The muffled applause you hear emanating from U.N. headquarters, and from the diminishing number of world capitals whose leaders still believe, is offered in quiet celebration of the centennial of the creation of the League of Nations, in 1920. Ah, what a time it was for the internationalists of every stripe! A year earlier, in 1919, Lenin had founded the Comintern in Moscow; not to be outdone, his rivals for leadership of “world labor” established their own Labor and Socialist International four years later. Around the same time, fledgling non-communist democratic parties across Europe began finding one another, and decided to jump aboard the “crossing borders” bandwagon; in 1925, they grouped together under the non-pithy banner of The International Secretariat of Democratic Parties Inspired by Christianity.
Most of these contenders, save the Communist International, turned out to be pretenders. Bereft of a hardy universalist ideology to sustain their ambition and blunt fissiparous infighting, they sputtered after a season or so in the sun. Only one nations-based transnational organization, an experienced one at that, had the vision, the ideology, and the cadres of devout to give Moscow a run for its money as a would-be world hegemon—the Roman Catholic Church. When it took shape at the height of the First World War, Catholic Internationalism, writes Giuliana Chamedes, was “a set of practices (crossing borders, forging connections), a way of seeing the world, and a vision for the future. Its claims dovetailed well with the Church’s longtime espousal of universalism . . .[and] its purpose was to use new and technologically advanced means to centralize power and glue members to Rome, even as it provided an infrastructure for increased sociability within national bounds” (6).
In A Twentieth-Century Crusade, her new history of Vatican diplomacy and statecraft from 1914 to 1960, Chamedes details how all the Pope’s men sent about to reclaim Europe from the clutches of aggressively secular-liberal forces, first through a series of concordats (bilateral treaties recognized by international law) with sympathetic Catholic nation-states and early “marriages of convenience” with right wing ethnonationalists emerging in Germany, Austria, Poland, Italy, and Spain; and, then, in the 1930s, through a transnational (eventually global) campaign to counter “atheistic Communism” —Catholic schoolchildren never knew it as mere “Communism”—via alliances with (anti-liberal, antisemitic) fascist regimes, support for anti-communist lay activist networks, and the suppression of anti-fascist Catholic leaders.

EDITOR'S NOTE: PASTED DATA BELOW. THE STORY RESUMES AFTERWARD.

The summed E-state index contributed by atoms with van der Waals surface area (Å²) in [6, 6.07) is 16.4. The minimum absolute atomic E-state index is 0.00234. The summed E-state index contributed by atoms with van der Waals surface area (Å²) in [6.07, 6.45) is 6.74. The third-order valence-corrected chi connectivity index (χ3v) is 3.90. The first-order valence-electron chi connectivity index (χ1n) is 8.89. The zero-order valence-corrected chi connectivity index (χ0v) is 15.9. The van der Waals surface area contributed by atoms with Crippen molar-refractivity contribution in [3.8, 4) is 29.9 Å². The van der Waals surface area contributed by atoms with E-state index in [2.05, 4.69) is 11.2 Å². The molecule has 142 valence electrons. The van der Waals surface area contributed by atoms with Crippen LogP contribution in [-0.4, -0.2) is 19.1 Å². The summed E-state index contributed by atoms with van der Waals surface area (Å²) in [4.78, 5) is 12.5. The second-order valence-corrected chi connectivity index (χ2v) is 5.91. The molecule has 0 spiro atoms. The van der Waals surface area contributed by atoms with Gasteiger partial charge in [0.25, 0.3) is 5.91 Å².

The strategy, Chamedes notes, was remarkably effective. While not quite endorsing the claims of Catholic partisans at the time that Rome had become “’the seat of the mightiest Internationale the world has ever seen,’” she concludes that the Vatican “did not lose the battle with modernity,” but rather militated effectively against the separation of private and public spheres in much of Europe and “successfully de-privatized religion” during the interwar years (6–7).
In A Twentieth-Century Crusade, her new history of Vatican diplomacy and statecraft from 1914 to 1960, Chamedes details how all the Pope’s men sent about to reclaim Europe from the clutches of aggressively secular-liberal forces, first through a series of concordats (bilateral treaties recognized by international law) with sympathetic Catholic nation-states and early “marriages of convenience” with right wing ethnonationalists.
Grounded in extensive archival sources, Chamedes’s history is particularly strong in demonstrating how the concordats and related socio-political negotiations, settlements, and strenuously cultivated relationships between Church and state officials were designed to weave a thick web of collusion across key dimensions of cultural, civic, and “private” life. The goal was to ensure not only ecclesiastical privilege in the partner states, but also enforcement of the Church’s teachings on marriage, divorce, education, religious observance, and the status of religious “outsiders” (i.e., Jews and Protestants) in return for the legitimacy afforded the regimes by the Church’s endorsement.
Fascist atrocities during the Spanish Civil War and World War II did not move the Church to recalibrate the basic strategy informing Catholic Internationalism; so intent was the Vatican on “protecting the Church” that even the horrors of the Holocaust, not lost on Pope Pius XII, failed to scandalize Catholic diplomats and other officials into reconsidering the rights of religious minorities and championing religious freedom.